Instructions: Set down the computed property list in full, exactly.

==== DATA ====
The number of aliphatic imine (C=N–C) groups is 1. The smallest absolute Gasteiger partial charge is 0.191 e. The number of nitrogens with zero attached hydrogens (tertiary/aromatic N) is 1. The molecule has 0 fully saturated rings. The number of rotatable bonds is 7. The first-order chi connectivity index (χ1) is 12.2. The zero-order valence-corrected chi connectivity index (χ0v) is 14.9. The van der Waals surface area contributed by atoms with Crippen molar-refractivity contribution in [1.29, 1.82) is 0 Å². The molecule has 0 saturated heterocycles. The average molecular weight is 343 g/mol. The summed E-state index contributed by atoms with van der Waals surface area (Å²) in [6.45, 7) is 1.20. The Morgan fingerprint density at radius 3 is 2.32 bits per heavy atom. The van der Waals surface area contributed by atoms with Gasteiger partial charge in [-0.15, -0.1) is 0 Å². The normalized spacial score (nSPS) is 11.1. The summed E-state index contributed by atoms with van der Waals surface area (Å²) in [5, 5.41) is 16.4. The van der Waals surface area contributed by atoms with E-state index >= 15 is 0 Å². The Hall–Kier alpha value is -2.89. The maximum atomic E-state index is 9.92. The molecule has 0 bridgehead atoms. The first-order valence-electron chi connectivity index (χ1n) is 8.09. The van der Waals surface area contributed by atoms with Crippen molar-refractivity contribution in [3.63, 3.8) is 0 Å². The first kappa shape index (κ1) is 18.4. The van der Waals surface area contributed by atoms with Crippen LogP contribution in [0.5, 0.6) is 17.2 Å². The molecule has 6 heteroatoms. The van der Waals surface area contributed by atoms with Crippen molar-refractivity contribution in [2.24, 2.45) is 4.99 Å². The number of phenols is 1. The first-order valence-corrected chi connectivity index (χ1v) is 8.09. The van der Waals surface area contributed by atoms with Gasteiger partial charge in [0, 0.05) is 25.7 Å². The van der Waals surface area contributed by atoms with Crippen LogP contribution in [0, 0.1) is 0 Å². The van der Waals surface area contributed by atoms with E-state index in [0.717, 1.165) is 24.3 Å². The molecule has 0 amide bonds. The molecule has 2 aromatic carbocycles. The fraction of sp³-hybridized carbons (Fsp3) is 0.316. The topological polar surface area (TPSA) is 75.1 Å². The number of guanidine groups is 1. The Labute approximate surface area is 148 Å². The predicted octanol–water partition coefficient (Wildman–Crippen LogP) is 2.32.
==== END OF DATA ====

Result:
The number of aliphatic imine (C=N–C) groups is 1. The smallest absolute Gasteiger partial charge is 0.191 e. The number of nitrogens with zero attached hydrogens (tertiary/aromatic N) is 1. The molecule has 0 fully saturated rings. The number of rotatable bonds is 7. The first-order chi connectivity index (χ1) is 12.2. The zero-order valence-corrected chi connectivity index (χ0v) is 14.9. The van der Waals surface area contributed by atoms with Crippen molar-refractivity contribution in [1.29, 1.82) is 0 Å². The molecule has 0 saturated heterocycles. The average molecular weight is 343 g/mol. The summed E-state index contributed by atoms with van der Waals surface area (Å²) in [6.45, 7) is 1.20. The Morgan fingerprint density at radius 3 is 2.32 bits per heavy atom. The van der Waals surface area contributed by atoms with Gasteiger partial charge in [-0.15, -0.1) is 0 Å². The normalized spacial score (nSPS) is 11.1. The summed E-state index contributed by atoms with van der Waals surface area (Å²) in [5, 5.41) is 16.4. The van der Waals surface area contributed by atoms with E-state index >= 15 is 0 Å². The Hall–Kier alpha value is -2.89. The maximum atomic E-state index is 9.92. The molecule has 0 bridgehead atoms. The first-order valence-electron chi connectivity index (χ1n) is 8.09. The van der Waals surface area contributed by atoms with Crippen molar-refractivity contribution in [3.63, 3.8) is 0 Å². The first kappa shape index (κ1) is 18.4. The van der Waals surface area contributed by atoms with Crippen LogP contribution in [0.5, 0.6) is 17.2 Å². The molecule has 6 heteroatoms. The van der Waals surface area contributed by atoms with Crippen molar-refractivity contribution in [2.24, 2.45) is 4.99 Å². The number of phenols is 1. The first-order valence-corrected chi connectivity index (χ1v) is 8.09. The van der Waals surface area contributed by atoms with Gasteiger partial charge in [0, 0.05) is 25.7 Å². The van der Waals surface area contributed by atoms with Crippen LogP contribution in [0, 0.1) is 0 Å². The van der Waals surface area contributed by atoms with E-state index in [0.717, 1.165) is 24.3 Å². The molecule has 0 amide bonds. The molecule has 2 aromatic carbocycles. The fraction of sp³-hybridized carbons (Fsp3) is 0.316. The topological polar surface area (TPSA) is 75.1 Å². The number of guanidine groups is 1. The Labute approximate surface area is 148 Å². The predicted octanol–water partition coefficient (Wildman–Crippen LogP) is 2.32.